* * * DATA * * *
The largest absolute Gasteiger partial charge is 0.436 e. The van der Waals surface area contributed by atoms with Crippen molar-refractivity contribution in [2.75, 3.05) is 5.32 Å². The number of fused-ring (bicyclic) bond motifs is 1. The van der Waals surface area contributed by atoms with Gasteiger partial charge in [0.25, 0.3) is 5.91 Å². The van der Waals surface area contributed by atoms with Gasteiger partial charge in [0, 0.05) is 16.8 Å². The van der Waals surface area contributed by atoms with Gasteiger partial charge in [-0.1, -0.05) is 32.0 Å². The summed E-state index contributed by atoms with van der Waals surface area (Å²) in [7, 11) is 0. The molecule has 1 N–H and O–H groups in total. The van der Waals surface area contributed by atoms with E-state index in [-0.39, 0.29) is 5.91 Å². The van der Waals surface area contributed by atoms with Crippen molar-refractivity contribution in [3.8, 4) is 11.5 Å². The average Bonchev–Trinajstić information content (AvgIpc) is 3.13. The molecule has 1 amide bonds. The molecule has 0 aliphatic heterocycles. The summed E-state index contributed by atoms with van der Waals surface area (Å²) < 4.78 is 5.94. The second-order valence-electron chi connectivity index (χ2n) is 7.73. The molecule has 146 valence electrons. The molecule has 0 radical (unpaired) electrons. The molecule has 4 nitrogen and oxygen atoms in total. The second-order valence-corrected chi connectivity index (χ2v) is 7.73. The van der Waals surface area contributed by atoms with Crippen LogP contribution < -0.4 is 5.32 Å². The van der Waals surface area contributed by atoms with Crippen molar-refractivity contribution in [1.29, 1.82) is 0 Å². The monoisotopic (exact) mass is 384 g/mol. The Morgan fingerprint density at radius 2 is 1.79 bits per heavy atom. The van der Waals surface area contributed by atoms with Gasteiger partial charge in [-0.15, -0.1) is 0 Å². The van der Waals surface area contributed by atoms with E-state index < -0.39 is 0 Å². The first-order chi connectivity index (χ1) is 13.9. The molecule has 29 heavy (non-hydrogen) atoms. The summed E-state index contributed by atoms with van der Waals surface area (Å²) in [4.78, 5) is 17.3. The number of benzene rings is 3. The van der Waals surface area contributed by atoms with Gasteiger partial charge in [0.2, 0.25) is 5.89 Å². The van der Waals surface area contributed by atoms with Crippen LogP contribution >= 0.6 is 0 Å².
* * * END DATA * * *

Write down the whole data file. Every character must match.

The largest absolute Gasteiger partial charge is 0.436 e. The van der Waals surface area contributed by atoms with Crippen molar-refractivity contribution in [2.75, 3.05) is 5.32 Å². The number of fused-ring (bicyclic) bond motifs is 1. The van der Waals surface area contributed by atoms with Gasteiger partial charge in [0.25, 0.3) is 5.91 Å². The van der Waals surface area contributed by atoms with Gasteiger partial charge in [0, 0.05) is 16.8 Å². The van der Waals surface area contributed by atoms with Gasteiger partial charge in [-0.1, -0.05) is 32.0 Å². The summed E-state index contributed by atoms with van der Waals surface area (Å²) in [7, 11) is 0. The molecule has 1 N–H and O–H groups in total. The van der Waals surface area contributed by atoms with E-state index in [-0.39, 0.29) is 5.91 Å². The van der Waals surface area contributed by atoms with Crippen molar-refractivity contribution in [3.8, 4) is 11.5 Å². The average Bonchev–Trinajstić information content (AvgIpc) is 3.13. The molecule has 1 amide bonds. The molecule has 0 aliphatic heterocycles. The summed E-state index contributed by atoms with van der Waals surface area (Å²) < 4.78 is 5.94. The second-order valence-electron chi connectivity index (χ2n) is 7.73. The molecule has 146 valence electrons. The molecule has 0 radical (unpaired) electrons. The molecule has 4 nitrogen and oxygen atoms in total. The second-order valence-corrected chi connectivity index (χ2v) is 7.73. The van der Waals surface area contributed by atoms with Crippen LogP contribution < -0.4 is 5.32 Å². The van der Waals surface area contributed by atoms with Crippen molar-refractivity contribution in [1.29, 1.82) is 0 Å². The monoisotopic (exact) mass is 384 g/mol. The Morgan fingerprint density at radius 2 is 1.79 bits per heavy atom. The van der Waals surface area contributed by atoms with Gasteiger partial charge in [-0.15, -0.1) is 0 Å². The van der Waals surface area contributed by atoms with E-state index < -0.39 is 0 Å². The first-order chi connectivity index (χ1) is 13.9. The molecule has 29 heavy (non-hydrogen) atoms. The summed E-state index contributed by atoms with van der Waals surface area (Å²) in [4.78, 5) is 17.3. The number of benzene rings is 3. The van der Waals surface area contributed by atoms with Gasteiger partial charge in [0.2, 0.25) is 5.89 Å². The van der Waals surface area contributed by atoms with Crippen LogP contribution >= 0.6 is 0 Å².